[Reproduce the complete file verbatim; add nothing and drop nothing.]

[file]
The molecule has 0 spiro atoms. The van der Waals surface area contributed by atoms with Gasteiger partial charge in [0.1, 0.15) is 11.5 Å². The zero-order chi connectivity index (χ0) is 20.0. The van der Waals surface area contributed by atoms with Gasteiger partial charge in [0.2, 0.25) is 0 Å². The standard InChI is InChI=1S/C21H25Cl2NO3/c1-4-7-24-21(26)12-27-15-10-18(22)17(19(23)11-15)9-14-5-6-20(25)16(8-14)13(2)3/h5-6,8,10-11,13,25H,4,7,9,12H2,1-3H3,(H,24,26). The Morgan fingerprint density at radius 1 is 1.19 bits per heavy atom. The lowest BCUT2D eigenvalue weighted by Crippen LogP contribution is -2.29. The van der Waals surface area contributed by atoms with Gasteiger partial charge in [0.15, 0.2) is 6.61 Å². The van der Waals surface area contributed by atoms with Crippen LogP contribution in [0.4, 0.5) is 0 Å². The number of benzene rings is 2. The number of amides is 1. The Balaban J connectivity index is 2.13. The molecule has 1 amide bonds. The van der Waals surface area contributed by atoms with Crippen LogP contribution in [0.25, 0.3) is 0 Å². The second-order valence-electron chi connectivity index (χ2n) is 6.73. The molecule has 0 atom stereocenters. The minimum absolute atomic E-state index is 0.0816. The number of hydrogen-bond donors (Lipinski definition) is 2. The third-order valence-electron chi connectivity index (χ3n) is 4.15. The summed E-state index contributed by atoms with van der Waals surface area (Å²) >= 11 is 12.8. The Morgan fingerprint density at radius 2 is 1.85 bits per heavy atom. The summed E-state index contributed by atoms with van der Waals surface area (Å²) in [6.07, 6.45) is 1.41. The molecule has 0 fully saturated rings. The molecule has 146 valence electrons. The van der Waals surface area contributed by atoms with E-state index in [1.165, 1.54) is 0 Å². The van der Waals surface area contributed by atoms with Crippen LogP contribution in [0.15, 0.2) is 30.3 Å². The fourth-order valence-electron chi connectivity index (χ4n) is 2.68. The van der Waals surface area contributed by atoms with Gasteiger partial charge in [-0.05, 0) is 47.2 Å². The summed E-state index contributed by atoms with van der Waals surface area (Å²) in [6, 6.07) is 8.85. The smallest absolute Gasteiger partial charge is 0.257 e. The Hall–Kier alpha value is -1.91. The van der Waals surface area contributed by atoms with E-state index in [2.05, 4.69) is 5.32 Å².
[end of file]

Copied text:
The molecule has 0 spiro atoms. The van der Waals surface area contributed by atoms with Gasteiger partial charge in [0.1, 0.15) is 11.5 Å². The zero-order chi connectivity index (χ0) is 20.0. The van der Waals surface area contributed by atoms with Gasteiger partial charge in [0.2, 0.25) is 0 Å². The standard InChI is InChI=1S/C21H25Cl2NO3/c1-4-7-24-21(26)12-27-15-10-18(22)17(19(23)11-15)9-14-5-6-20(25)16(8-14)13(2)3/h5-6,8,10-11,13,25H,4,7,9,12H2,1-3H3,(H,24,26). The Morgan fingerprint density at radius 1 is 1.19 bits per heavy atom. The lowest BCUT2D eigenvalue weighted by Crippen LogP contribution is -2.29. The van der Waals surface area contributed by atoms with Gasteiger partial charge in [0.15, 0.2) is 6.61 Å². The van der Waals surface area contributed by atoms with Crippen LogP contribution in [0.4, 0.5) is 0 Å². The number of benzene rings is 2. The number of amides is 1. The Balaban J connectivity index is 2.13. The molecule has 1 amide bonds. The van der Waals surface area contributed by atoms with Crippen LogP contribution in [0.25, 0.3) is 0 Å². The second-order valence-electron chi connectivity index (χ2n) is 6.73. The molecule has 0 atom stereocenters. The minimum absolute atomic E-state index is 0.0816. The number of hydrogen-bond donors (Lipinski definition) is 2. The third-order valence-electron chi connectivity index (χ3n) is 4.15. The summed E-state index contributed by atoms with van der Waals surface area (Å²) >= 11 is 12.8. The Morgan fingerprint density at radius 2 is 1.85 bits per heavy atom. The summed E-state index contributed by atoms with van der Waals surface area (Å²) in [6.07, 6.45) is 1.41. The molecule has 0 fully saturated rings. The molecule has 146 valence electrons. The van der Waals surface area contributed by atoms with E-state index in [1.165, 1.54) is 0 Å². The van der Waals surface area contributed by atoms with Crippen LogP contribution in [0.15, 0.2) is 30.3 Å². The fourth-order valence-electron chi connectivity index (χ4n) is 2.68. The van der Waals surface area contributed by atoms with Gasteiger partial charge in [-0.05, 0) is 47.2 Å². The summed E-state index contributed by atoms with van der Waals surface area (Å²) in [6, 6.07) is 8.85. The smallest absolute Gasteiger partial charge is 0.257 e. The Hall–Kier alpha value is -1.91. The van der Waals surface area contributed by atoms with E-state index in [2.05, 4.69) is 5.32 Å².